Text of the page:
Gating the snare is tricky business - do so with caution. Currently, I am gating the top mic of the snare so that it is nice and punchy without ringing afterwards. The bottom snare mic is left wide open (no gate) so that soft snare rolls are still heard even when the gate on the top mic remains closed.

Sample Gate Settings for Snare Top

  • Attack/Hold/Release: 0ms/.05ms/150ms
  • Range: 40dB
  • Set threshold so that light hits still come through, but any ringing afterwards is gated

Drum Gating Cheat Sheet

Wait...there's more.

There is more to know when it comes to an amazing drum mix. Get all of my tips in this post: 5 Tips for an Amazing Drum Mix

Drum EQ Cheat Sheet


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8 comments on “Mixing Live Drums: EQ, Compression & Gating”

  1. Hi Kade,
    We use electronic drums, a Roland TD11k to be exact. We have Soundcraft EFx 12 for mixer and yorkville Ps12 speakers and ps12 p for sub. The low end is a bit muddy. Any thoughts?

    1. Hey Ted - thanks for the comment. There are many things that can make the low end muddy, so it'd be hard for me to tell you exactly what is going on here. But, here are some things for you to try.

      1. Use a Frequency Analyzer to see what is going on your room. It's quite possible that a small range of low frequencies is sticking out above the rest, causing them to sound muddy. Learn more here.
      2. Make sure the crossover is set correctly on your mains and subs.
      3. Use a low cut filter on all vocals to help clean up the low end from things that don't need to be there. Learn more here.

      Hope that helps!

  2. I appreciate what you guys put out, they're great articles to send to volunteers and students. However, the "Only use compression for inexperienced drummers" line is painting with a really broad brush... You can't achieve the "modern worship" sound without well-used, sensical compression on the kit. I feel like the "compression is dangerous, only use it if you have to" mentality keeps a lot of folks from learning and exploring what compression is actually doing to the source material. Compression is a tone control and a transient shaper as much as a "volume inconsistencies" tool. Teaching the ARRT and ¼ wave ideas helps guys understand WHAT they are hearing and WHY, and how they might want to use compression in their mixes.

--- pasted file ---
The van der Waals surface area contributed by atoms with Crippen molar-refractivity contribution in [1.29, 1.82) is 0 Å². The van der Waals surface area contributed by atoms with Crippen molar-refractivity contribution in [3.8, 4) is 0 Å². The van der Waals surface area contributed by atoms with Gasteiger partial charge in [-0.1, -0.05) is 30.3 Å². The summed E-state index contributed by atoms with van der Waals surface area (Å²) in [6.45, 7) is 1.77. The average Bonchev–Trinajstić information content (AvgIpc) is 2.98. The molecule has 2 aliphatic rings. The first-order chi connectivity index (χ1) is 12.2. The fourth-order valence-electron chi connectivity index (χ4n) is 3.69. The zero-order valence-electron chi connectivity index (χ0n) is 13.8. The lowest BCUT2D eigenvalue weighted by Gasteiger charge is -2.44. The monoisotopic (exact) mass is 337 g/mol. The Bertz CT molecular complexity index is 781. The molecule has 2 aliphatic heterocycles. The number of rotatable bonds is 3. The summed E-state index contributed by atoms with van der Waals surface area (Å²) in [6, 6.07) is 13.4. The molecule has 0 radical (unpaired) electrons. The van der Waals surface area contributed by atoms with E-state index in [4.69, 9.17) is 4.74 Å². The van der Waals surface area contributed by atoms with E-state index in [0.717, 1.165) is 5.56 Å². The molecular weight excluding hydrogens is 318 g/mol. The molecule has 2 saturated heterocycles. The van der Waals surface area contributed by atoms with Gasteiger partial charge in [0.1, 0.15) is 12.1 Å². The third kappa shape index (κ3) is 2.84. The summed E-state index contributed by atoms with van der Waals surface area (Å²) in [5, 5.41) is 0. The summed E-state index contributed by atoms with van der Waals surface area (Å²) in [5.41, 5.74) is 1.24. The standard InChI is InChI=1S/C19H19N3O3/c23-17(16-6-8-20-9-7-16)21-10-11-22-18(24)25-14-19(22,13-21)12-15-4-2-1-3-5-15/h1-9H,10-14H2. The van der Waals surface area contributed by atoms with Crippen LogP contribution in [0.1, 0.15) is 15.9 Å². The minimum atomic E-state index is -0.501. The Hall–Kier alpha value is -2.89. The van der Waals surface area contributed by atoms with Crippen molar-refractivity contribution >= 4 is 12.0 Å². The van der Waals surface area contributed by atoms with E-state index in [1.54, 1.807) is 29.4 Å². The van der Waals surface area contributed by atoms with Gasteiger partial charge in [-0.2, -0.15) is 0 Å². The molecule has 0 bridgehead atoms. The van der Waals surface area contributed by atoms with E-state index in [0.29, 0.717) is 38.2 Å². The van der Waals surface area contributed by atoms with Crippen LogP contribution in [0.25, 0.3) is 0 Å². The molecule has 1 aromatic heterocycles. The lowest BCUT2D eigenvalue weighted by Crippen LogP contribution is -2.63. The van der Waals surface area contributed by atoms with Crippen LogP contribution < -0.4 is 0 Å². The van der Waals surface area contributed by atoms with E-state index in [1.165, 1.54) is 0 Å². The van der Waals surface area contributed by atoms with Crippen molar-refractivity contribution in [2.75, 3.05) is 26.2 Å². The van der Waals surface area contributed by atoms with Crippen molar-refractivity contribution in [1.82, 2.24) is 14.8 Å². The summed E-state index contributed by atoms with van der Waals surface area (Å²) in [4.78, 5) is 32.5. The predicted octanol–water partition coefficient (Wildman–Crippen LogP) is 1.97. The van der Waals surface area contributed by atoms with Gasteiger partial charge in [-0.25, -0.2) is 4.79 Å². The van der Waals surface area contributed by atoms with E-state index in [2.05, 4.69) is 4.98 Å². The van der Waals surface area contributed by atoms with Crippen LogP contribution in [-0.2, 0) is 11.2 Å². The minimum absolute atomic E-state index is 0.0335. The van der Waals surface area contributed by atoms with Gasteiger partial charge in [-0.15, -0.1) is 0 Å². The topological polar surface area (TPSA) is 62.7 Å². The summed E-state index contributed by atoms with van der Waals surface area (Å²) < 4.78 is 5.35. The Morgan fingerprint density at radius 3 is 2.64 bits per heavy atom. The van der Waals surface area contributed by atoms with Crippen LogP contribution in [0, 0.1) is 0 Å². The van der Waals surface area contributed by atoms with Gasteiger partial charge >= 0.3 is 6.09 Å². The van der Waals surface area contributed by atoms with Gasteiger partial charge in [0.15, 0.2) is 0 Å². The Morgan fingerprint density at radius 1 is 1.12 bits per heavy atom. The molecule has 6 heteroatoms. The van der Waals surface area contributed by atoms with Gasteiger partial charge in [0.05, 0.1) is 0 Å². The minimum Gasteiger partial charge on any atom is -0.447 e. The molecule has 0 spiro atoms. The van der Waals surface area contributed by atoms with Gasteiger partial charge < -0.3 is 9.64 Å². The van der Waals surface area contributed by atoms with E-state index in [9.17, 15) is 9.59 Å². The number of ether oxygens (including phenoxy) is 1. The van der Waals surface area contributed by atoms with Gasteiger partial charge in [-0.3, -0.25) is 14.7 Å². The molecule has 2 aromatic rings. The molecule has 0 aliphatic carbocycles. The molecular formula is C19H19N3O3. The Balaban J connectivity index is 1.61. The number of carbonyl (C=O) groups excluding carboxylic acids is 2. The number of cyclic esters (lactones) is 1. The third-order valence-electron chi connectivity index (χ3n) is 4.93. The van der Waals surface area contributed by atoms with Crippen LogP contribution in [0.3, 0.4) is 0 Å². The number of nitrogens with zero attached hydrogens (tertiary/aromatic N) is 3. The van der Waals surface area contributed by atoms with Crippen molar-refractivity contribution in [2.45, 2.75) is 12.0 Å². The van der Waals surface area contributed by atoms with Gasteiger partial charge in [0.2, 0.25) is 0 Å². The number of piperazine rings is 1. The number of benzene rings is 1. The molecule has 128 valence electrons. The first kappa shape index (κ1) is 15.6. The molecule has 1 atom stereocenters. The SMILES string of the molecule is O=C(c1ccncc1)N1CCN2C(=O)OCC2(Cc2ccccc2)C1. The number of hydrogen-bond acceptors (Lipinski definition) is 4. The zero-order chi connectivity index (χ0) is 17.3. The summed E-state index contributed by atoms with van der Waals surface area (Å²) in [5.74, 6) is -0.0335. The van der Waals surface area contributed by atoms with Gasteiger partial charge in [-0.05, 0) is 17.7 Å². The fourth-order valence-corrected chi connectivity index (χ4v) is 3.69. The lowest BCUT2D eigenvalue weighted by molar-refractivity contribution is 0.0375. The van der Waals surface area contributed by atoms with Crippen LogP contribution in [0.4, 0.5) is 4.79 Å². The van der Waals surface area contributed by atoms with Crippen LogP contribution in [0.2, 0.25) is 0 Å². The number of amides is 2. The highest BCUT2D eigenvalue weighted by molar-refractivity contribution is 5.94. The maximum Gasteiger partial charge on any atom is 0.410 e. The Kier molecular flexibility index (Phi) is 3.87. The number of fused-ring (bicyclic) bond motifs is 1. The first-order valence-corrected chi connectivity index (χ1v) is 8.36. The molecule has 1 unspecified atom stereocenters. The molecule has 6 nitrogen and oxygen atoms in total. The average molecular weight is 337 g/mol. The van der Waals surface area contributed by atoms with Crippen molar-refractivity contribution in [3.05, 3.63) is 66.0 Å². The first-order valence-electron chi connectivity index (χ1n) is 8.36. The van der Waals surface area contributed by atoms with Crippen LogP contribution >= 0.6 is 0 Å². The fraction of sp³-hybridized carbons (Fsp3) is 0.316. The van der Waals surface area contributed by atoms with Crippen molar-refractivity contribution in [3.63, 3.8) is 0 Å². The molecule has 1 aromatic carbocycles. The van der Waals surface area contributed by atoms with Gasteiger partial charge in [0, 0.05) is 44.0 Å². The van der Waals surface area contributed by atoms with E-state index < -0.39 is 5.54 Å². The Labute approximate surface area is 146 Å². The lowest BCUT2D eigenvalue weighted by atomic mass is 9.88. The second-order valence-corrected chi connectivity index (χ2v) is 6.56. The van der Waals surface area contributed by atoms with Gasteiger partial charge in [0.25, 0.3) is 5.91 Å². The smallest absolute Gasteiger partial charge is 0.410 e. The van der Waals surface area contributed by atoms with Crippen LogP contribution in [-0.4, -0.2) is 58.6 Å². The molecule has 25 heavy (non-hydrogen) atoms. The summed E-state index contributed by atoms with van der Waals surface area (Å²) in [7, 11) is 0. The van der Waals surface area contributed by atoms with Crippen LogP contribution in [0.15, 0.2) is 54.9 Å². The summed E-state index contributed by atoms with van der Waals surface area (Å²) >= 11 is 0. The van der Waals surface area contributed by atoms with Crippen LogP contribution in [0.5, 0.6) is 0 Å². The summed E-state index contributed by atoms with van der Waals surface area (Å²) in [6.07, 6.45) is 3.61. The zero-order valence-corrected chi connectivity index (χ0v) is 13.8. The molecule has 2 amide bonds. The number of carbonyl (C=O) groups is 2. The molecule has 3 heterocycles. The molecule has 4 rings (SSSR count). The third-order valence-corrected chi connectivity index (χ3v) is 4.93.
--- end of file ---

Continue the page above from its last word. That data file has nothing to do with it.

1. Great thoughts, Zach. I agree, we should all dig in and learn how to use compression. Yet, most who read these articles are volunteer sound techs with limited time available, so I try to stick to the things that will make the greatest impact. Compression is a great tool, but if you have a controlled drummer, it is 'icing on the cake'.

  3. Dude! Thank you so much for all of your articles on EQ and sound. I’m a worship pastor at a small church, not a sound tech but we don’t have a trained sound tech and it turns out I know the most about sound (which isn’t much) in our church. I’ve always had my brother who is an amazing sound engineer with me but since he’s awesome, he’s advanced and is now the sound and media pastor at a large church in Austin, Tx. So I’ve had to step it up and learn more which is a great thing as a worship pastor to do since we are over every aspect of worship. But I’m trying to grow in this area and you have been such a huge blessing! Thank you for all you do.

  4. Thank you for this guide Kade!
    Your posts have been such helpful guides towards learning eq, compressor, and gate.

    Some questions,

    A lot of the harsh cymbals are coming in from the kick mic, so I opted to gate it and succeeded to achieve punchy sound.
    Is there anything that I should be cautious about?

    And also when I gated the floor tom, the drummer said that low frequency was not heard. I am assuming this is the case because the gate closed the sound after the initial hit.
    Do you have any suggestions?
    Just longer decay?

    Again, thank you so much for your help!

    1. Hey Ben! With the kick, I'm surprised that you are having too much cymbal bleed. Maybe it just needs to be further in the port hole of the kick drum? Either way, if you are getting the sound you want by gating it, then I wouldn't worry about a thing.

      When it comes to the floor tom, increase the decay until it sounds natural. You want to hear that low in fall off after the hit, it's what makes the floor tom amazing. 🙂